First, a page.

Residential Conveyancing: Things to expect and avoid
Buying or selling property in today’s world has almost become the financial norm.
Past generations would purchase a property as a lifelong residence with no thought to ever making a move; acquiring another property for investment purposes never considered. More often than not now however, it has become an investment tool for making money. How times have changed.
The large majority of property transfers are settled hassle-free and without the need for extraneous searches. Unfortunately, there are a few exceptions that highlight the need for thoroughness.
Common errors or oversights relate to:
In the midst of this modern-day obsession with swapping, flipping, and acquiring property it is easy to lose sight of the complex and important nature of property transfer, and how crucial it is to be confident that someone is protecting your rights and interests at every step of the way.
This is why it is so important to have a skilled conveyancer. Someone to make the process of property transfer as smooth and stress free as possible.
There is no denying the fact that purchasing a property is one of life’s major financial decisions. Many of us still pour our lifelong savings into such a purchase; particularly, first home buyers.
However, without the proper searches and due diligence during the transfer of this property a host of scenarios could arise that could turn that purchase into a legal nightmare. For example, soil contamination, latent and patent defects, building covenants, defects in title or easements are a few of the issues which may arise. An experienced, knowledgeable conveyancer will ensure that you avoid such pitfalls.
Buying or selling? – let’s talk about building covenants
Congratulations, you have purchased a vacant block of land as part of an estate, but did you read the building covenants imposed by the developer?
Building covenants can restrict how you may use the property to maintain similar uniformity between properties. Particularly, it can restrict colours of materials, driveway, decks and fence designs, the location of pools amongst other restrictions. Often before making improvements to the property, you are required to first seek approval from the developer to ensure compliance with the general design of the estate.
These requirements cannot be ignored either. Most covenants impose penalties on homeowners if they do not adhere to the strict requirements of the covenants and may require the improvement be rectified or demolished.
Your liabilities do not cease upon entering into a contract to sell the land either. For developers to retain their rights to enforce compliance with the covenants, they may include a requirement that the covenants be passed on to all future purchasers, tenants or successors in title. Importantly, the developer may penalise you further, if you do not transfer the covenants with the sale.
For sellers, it is important that disclosure of the building covenants is made prior to entering into the contract of sale and you notify the developer of the sale. The developer may provide you a deed which is to be passed onto the buyer.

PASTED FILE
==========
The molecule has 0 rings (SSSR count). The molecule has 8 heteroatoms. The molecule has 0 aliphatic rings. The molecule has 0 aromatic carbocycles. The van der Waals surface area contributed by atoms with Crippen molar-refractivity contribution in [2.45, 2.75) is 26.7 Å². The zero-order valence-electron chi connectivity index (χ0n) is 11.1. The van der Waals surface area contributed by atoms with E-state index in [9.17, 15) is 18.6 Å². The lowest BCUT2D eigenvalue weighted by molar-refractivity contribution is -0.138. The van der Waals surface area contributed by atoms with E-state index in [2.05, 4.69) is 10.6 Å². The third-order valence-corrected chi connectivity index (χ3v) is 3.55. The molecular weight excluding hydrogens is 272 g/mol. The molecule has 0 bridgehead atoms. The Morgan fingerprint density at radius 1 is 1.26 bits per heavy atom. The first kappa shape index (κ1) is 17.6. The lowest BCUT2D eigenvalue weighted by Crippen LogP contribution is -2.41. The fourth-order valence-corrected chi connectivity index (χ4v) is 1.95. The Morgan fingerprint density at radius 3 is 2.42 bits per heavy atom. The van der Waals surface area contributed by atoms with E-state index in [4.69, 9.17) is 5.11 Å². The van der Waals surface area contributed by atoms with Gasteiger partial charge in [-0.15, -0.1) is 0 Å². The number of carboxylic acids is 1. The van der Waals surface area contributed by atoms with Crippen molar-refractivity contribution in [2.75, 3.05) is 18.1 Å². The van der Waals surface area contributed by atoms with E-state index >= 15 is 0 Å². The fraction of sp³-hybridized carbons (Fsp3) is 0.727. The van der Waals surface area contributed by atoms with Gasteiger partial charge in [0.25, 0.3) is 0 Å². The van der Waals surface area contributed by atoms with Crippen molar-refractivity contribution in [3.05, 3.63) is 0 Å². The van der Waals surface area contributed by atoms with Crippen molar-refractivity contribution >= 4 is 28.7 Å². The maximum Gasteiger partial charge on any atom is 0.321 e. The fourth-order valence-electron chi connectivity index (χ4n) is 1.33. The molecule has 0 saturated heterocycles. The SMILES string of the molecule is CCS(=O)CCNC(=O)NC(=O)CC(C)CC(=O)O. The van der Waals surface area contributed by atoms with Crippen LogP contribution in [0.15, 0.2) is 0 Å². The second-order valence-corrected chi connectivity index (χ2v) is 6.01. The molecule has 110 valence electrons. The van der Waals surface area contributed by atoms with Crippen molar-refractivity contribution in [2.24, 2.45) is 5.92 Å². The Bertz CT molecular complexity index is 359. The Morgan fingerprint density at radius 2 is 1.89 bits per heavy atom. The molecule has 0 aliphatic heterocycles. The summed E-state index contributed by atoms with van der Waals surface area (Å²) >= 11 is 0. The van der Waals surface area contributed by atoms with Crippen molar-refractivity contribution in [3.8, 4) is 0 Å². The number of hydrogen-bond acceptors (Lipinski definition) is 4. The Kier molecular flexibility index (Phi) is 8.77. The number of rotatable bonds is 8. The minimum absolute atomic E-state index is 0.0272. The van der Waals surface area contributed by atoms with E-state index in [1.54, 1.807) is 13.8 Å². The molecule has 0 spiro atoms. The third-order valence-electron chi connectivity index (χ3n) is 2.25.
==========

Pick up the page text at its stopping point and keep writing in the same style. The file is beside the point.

Selling? Don’t forget the solar panels
As solar panels become increasingly prevalent throughout Australia, you may have signed a loan agreement as part of a grant from the government. These grants and/or loans may have a provision requiring that you payout the loan upon selling your home.
Sellers are then shocked to learn that $10,000.00 for example, needs to be drawn from the settlement proceeds to discharge the loan. Even worse, the seller does not payout the loan and transfers the property. A lengthy dispute may then ensue as to whose obligation it is to pay for the solar panels and who actually owns the solar panels.
Buyers can avoid any headaches by inserting a special condition which expressly provides that the solar panels are included in the purchase and warrants that the solar payments will pass to the buyer free from any and all encumbrances.
Deposit deadlines – failing to pay on time
One of the most crucial yet often overlooked conditions is payment of the deposit. Commonly, a deposit is payable on acceptance of the contract meaning when both parties sign.
Should a buyer fail to pay the deposit on the day it is due, the buyer is in default of the contract and the seller is entitled to terminate the contract and recover the deposit as a liquidated debt. This can be a worrying outcome for new buyers who place sizeable deposits on contracts. Further actions can be taken against the buyer to sue for breach of contract which can involve a claim for compensation and/or seek performance of the contract.
Recent amendments to the REIQ contract now allow for the buyer to provide the receipt to the stakeholder (often the real estate agent) to confirm that payment of the deposit has been received on the day it is due. This protects buyers who make payment by electronic transfer but the deposit is not received until the next business day.
Similar provisions apply where a buyer or seller is unable to settle on settlement date. Recently, tragedy struck a young Brisbane couple when the sellers terminated their contract due to their bank not being ready on settlement date. In doing so, the sellers were entitled to retain the $75,000.00 deposit.
Due to hardship suffered by many buyers, amendments have been made to the REIQ contract allowing settlement date to be extended up to 5 business days. However, should the buyer not be in a position to settle after the 5 business days have elapsed, the seller is entitled to terminate the contract, retain the deposit and sue for breach of contract.